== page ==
Why are your employees not engaged?
Are your employees more busy gossiping than working? Is your sales team not approaching your customers? Are your Help Desk employees leaving the company after a few months? If these are your company's problems, know that you are not alone. Annual research conducted by Gallup (collected in the State of the American Workplace report) shows that in the United States less than a third of employees are actively engaged in their work. And this is not a temporary result of the economic downturn, but a constant problem. During the 15 years of research (between 2001 and 2016), the percentage of engaged employees ranged between 28 and 33. At the same time, employees who were actively disengaged constituted 15-20 percent of the entire study group (the remaining 50% consist of not engaged employees). Of course, this is not just a problem for US companies.
I don't even have to explain that your employees’ disengagement affects the effectiveness of the whole company. Starting from lower quality of services or products through higher employee turnover and ending with lower financial results.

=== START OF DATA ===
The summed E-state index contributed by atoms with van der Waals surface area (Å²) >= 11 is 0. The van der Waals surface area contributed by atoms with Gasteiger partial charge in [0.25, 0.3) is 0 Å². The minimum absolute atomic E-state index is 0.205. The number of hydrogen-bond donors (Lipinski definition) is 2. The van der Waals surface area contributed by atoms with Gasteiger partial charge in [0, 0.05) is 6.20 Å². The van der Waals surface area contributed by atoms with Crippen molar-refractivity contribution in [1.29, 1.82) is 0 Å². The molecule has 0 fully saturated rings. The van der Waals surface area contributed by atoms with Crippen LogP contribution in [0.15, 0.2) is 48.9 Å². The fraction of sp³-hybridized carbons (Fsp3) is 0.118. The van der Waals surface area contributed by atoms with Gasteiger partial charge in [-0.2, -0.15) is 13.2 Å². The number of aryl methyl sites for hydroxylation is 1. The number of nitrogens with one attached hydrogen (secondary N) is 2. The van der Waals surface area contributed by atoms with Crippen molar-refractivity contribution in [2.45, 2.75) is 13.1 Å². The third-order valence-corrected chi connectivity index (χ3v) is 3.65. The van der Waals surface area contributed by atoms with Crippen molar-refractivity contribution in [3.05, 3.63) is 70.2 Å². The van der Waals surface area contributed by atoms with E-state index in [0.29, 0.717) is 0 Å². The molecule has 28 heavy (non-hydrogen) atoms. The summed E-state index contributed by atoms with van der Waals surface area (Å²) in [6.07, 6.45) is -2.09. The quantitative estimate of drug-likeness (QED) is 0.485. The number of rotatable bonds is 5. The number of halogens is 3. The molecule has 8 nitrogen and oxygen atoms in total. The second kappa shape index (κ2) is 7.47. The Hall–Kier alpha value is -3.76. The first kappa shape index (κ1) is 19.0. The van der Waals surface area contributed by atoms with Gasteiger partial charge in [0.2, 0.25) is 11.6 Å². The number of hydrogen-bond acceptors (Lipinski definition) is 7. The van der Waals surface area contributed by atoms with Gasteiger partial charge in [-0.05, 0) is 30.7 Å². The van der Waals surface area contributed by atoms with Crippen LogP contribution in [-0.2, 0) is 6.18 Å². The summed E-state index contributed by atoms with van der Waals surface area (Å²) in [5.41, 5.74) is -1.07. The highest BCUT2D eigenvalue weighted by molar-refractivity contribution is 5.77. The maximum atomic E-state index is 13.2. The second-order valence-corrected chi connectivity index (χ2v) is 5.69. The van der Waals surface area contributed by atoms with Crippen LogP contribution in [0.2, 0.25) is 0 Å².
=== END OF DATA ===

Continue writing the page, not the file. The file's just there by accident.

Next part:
Where does the lack of engagement come from?
The Intercity train I had recently traveled with to Warsaw had a long delay. Travelers, trying to change trains in the capital, went to look for the conductor to tell him to "do something about it" and express their dissatisfaction. Personally, I am not surprised; I myself had a lot to say when LOT canceled my connection last year, which caused me to arrive with a 27 hour delay. In such situations, frustration ensues and the passengers go most often to pour their grievances to the nearest company representative - a conductor, a flight attendant or a customer service representative. Of course, this "first line" does not have any control over the event as a whole as the delays result from how the whole company works: how the connection network was planned, what other duties employees may have, what the relationships between various elements inside and outside the company are, how the whole system is resistant to such situations, and finally, how all departments work together when a delay occurs. Similarly, in your company, employees do not have full control over what is happening - they are dependent on other people, limited by processes, and lack knowledge and the right to make decisions. Despite this, when something bad happens, people who have direct contact with the client will take on the whole blow of fury and grudge.